In the third, a military aircraft being used to attack a wildfire crashed after flying through a microburst while preparing for a retardant drop, killing four of the six-member crew.
Another three people died in the sixth non-structure fire of 2012 when they tried to disconnect an obsolete flammable fluid storage tank from a pipeline. The pipe had not been purged, bonded, or blocked, and the liquid exploded, starting a fire, when one of the men cut into it with a rotary power saw.
The final non-structure fire was a wildfire that began when embers from a prescribed burn were blown outside the control lines and ignited three spot fires, one of which grew into a massive wildfire. Three people died when the wildfire spread to their homes in a nearby residential area.
Ignition factors were reported for only nine of the 17 catastrophic multiple-death fires of 2012 — three of the home fires and six of the non-structure fires.
In one home fire, combustibles were located too close to an ignition source. In the second, a heat source had been installed too close to combustibles. And in the third, the property was located too close to another building in which a fire broke out.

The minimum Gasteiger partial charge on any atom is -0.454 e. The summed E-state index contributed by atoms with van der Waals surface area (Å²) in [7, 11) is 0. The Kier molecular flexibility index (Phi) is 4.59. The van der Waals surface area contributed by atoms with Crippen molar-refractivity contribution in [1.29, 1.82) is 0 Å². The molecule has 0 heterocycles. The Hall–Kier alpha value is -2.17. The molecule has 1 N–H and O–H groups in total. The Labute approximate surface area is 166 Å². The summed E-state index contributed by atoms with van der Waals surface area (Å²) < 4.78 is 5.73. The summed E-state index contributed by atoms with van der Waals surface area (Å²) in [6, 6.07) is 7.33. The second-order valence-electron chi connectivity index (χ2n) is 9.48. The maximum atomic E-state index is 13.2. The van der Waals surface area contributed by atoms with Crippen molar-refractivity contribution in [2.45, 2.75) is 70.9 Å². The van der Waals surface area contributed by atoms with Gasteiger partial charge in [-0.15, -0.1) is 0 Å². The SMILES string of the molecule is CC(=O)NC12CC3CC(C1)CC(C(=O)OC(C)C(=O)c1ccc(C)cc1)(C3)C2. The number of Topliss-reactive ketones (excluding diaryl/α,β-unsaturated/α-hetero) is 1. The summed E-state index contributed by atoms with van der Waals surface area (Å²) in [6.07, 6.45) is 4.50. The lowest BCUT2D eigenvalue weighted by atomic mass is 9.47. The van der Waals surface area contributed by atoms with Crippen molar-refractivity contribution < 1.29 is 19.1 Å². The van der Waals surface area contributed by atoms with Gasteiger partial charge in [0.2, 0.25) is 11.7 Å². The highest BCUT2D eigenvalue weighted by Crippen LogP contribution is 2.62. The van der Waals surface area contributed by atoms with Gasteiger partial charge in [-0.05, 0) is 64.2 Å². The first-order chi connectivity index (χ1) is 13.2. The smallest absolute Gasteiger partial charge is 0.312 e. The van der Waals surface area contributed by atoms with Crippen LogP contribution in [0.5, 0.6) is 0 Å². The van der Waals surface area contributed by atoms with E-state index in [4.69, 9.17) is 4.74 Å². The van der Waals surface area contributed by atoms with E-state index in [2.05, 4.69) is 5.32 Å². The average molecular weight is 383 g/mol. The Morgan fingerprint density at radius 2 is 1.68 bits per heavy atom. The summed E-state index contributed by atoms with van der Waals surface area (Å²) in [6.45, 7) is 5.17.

Three of the non-structure fires were caused by vehicles colliding or overturning. One started when equipment failed, another began when a rotary saw was used too close to flammable fluids, and another started when winds carried hot embers from a controlled fire into a residential area.
The Role of Suppression Equipment and Smoke Detection
No suppression equipment was reported to have been present in any of the catastrophic multiple-death structure fires last year. This is unfortunate, because sprinklers are proven lifesaving systems across many different kinds of properties, including homes. The risk of dying in a reported fire in your home decreases by about 80 percent when sprinklers are present, and sprinklers reduce the average property loss in home fires by 71 percent per fire. More information about home fire sprinklers is available at firesprinklerinitiative.org.